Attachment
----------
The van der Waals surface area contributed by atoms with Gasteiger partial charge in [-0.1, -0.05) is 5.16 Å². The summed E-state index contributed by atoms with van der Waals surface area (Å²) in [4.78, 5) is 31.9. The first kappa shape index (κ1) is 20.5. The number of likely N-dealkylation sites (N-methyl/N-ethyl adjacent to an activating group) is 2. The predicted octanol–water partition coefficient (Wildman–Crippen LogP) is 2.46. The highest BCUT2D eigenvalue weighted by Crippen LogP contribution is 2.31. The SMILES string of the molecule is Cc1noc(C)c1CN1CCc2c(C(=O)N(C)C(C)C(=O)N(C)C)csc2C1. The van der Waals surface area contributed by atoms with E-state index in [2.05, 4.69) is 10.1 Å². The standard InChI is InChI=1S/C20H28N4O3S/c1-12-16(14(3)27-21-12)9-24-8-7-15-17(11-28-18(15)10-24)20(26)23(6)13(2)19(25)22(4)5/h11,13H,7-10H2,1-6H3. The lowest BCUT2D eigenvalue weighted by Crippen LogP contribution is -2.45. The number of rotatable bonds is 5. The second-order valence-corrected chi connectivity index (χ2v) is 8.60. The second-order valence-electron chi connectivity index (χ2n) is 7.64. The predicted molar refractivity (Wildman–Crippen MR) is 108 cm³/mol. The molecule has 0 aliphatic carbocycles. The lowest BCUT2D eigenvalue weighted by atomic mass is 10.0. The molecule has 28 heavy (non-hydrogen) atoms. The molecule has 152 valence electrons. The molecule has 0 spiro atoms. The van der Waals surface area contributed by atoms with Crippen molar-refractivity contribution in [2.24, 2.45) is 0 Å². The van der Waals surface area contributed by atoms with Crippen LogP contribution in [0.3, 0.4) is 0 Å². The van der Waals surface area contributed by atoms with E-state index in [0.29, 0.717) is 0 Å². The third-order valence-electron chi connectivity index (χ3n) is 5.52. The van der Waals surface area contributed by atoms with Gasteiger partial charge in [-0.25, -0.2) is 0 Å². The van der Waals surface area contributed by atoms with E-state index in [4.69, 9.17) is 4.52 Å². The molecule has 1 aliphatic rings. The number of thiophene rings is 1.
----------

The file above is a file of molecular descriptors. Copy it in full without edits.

The van der Waals surface area contributed by atoms with Gasteiger partial charge in [-0.1, -0.05) is 5.16 Å². The summed E-state index contributed by atoms with van der Waals surface area (Å²) in [4.78, 5) is 31.9. The first kappa shape index (κ1) is 20.5. The number of likely N-dealkylation sites (N-methyl/N-ethyl adjacent to an activating group) is 2. The predicted octanol–water partition coefficient (Wildman–Crippen LogP) is 2.46. The highest BCUT2D eigenvalue weighted by Crippen LogP contribution is 2.31. The SMILES string of the molecule is Cc1noc(C)c1CN1CCc2c(C(=O)N(C)C(C)C(=O)N(C)C)csc2C1. The van der Waals surface area contributed by atoms with E-state index in [2.05, 4.69) is 10.1 Å². The standard InChI is InChI=1S/C20H28N4O3S/c1-12-16(14(3)27-21-12)9-24-8-7-15-17(11-28-18(15)10-24)20(26)23(6)13(2)19(25)22(4)5/h11,13H,7-10H2,1-6H3. The lowest BCUT2D eigenvalue weighted by Crippen LogP contribution is -2.45. The number of rotatable bonds is 5. The second-order valence-corrected chi connectivity index (χ2v) is 8.60. The second-order valence-electron chi connectivity index (χ2n) is 7.64. The predicted molar refractivity (Wildman–Crippen MR) is 108 cm³/mol. The molecule has 0 aliphatic carbocycles. The lowest BCUT2D eigenvalue weighted by atomic mass is 10.0. The molecule has 28 heavy (non-hydrogen) atoms. The molecule has 152 valence electrons. The molecule has 0 spiro atoms. The van der Waals surface area contributed by atoms with Crippen molar-refractivity contribution in [2.24, 2.45) is 0 Å². The van der Waals surface area contributed by atoms with Crippen LogP contribution in [0.3, 0.4) is 0 Å². The van der Waals surface area contributed by atoms with E-state index in [0.29, 0.717) is 0 Å². The third-order valence-electron chi connectivity index (χ3n) is 5.52. The van der Waals surface area contributed by atoms with Gasteiger partial charge in [-0.25, -0.2) is 0 Å². The van der Waals surface area contributed by atoms with E-state index in [4.69, 9.17) is 4.52 Å². The molecule has 1 aliphatic rings. The number of thiophene rings is 1.